Disengaged Employee Seeks Manager for Engagement

I have been thinking about my disengagement and the lack of disengagement of my colleagues and customers. I have been framing this conversation between two extremes–contribution and satisfaction. Which one of these engagement drivers is more important? As a federal government employee already with little power, which of these drivers do I have the most influence over–contribution or satisfaction?

This distinction between contribution and satisfaction has surfaced of late in the Federal Employee Survey (FEVS) Results that provide the backdrop to the Best Places to Work in the Federal Government Rankings.

Look at this dichotomy. When feds are asked, “When needed I am willing to put in the extra effort to get the job done,” 94.5 % say they do. Nearly 90% of them say, “I am constantly looking for ways to do my job better.” Look what happens to their responses when you bring up their managers. Less than 60% of them feel their managers support engagement. Barely 50% say they are used well in the workplace by their managers.

The explicit message seems to be that federal government public servants have the contribution thing down. It is job satisfaction that seems to be elusive. It also seems apparent that the biggest influence on job satisfaction is the manager.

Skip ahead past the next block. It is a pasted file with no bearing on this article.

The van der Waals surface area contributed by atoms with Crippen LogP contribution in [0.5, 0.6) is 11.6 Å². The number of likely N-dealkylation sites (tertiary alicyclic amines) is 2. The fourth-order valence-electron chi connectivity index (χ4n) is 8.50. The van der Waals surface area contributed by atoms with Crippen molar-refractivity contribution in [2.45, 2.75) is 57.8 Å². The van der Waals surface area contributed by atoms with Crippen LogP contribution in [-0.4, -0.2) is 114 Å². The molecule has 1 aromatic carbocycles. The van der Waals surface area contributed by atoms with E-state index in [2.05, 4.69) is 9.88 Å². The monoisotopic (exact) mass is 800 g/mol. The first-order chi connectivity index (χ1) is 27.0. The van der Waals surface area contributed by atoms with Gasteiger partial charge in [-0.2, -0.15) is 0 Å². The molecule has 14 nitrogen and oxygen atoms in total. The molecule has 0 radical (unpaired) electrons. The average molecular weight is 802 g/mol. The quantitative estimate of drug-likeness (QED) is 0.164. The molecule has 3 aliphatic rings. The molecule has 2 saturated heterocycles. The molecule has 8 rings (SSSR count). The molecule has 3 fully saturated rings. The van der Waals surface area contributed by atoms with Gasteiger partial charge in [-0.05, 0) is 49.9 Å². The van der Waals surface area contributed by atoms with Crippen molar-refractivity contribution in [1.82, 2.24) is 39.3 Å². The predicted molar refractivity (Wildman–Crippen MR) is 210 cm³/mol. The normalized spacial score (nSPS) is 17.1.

The General Accounting Office (GAO) tends to agree. In response to a Congressional request, this watchdog released Report GAO-15-585 under their Federal Workforce section entitled “Additional Analysis and Sharing of Promising Practices Could Improve Employee Engagement and Performance.”

The GAO was asked to review how the Office of Personnel Management (OPM) was doing in improving federal employee engagement. The report does three things. It evaluated employment engagement trends from 2006-2014, recommended best practices to improve employee engagement and studied how OPM supports agencies in the pursuit of employee engagement.

They narrowed down 6 FEVS questions that track the six most important drivers of engagement:

• Constructive performance conversations–My supervisor provides me with constructive suggestions to improve my job performance.
• Career development and training–I am given a real opportunity to improve my skills in the organization.
• Worklife balance–My supervisor supports my need to work and other life issues.
• Inclusive work environments–Supervisors work well with employees of different backgrounds.
• Employee involvement–How satisfied are you with your involvement in decisions that affect your work?
• Communications from management–How satisfied are you with information you receive from management on what is going on in the organization?

Did you notice that of the six most vital drivers of engagement, managers are responsible for 67% of the FEVS questions associated with engagement?

The verdict is finally in. Employees can control their level of contribution. Unfortunately, their levels of satisfaction are more dependent on their manager.

I am committed to improving my engagement; if I could only find a manager to do their part.

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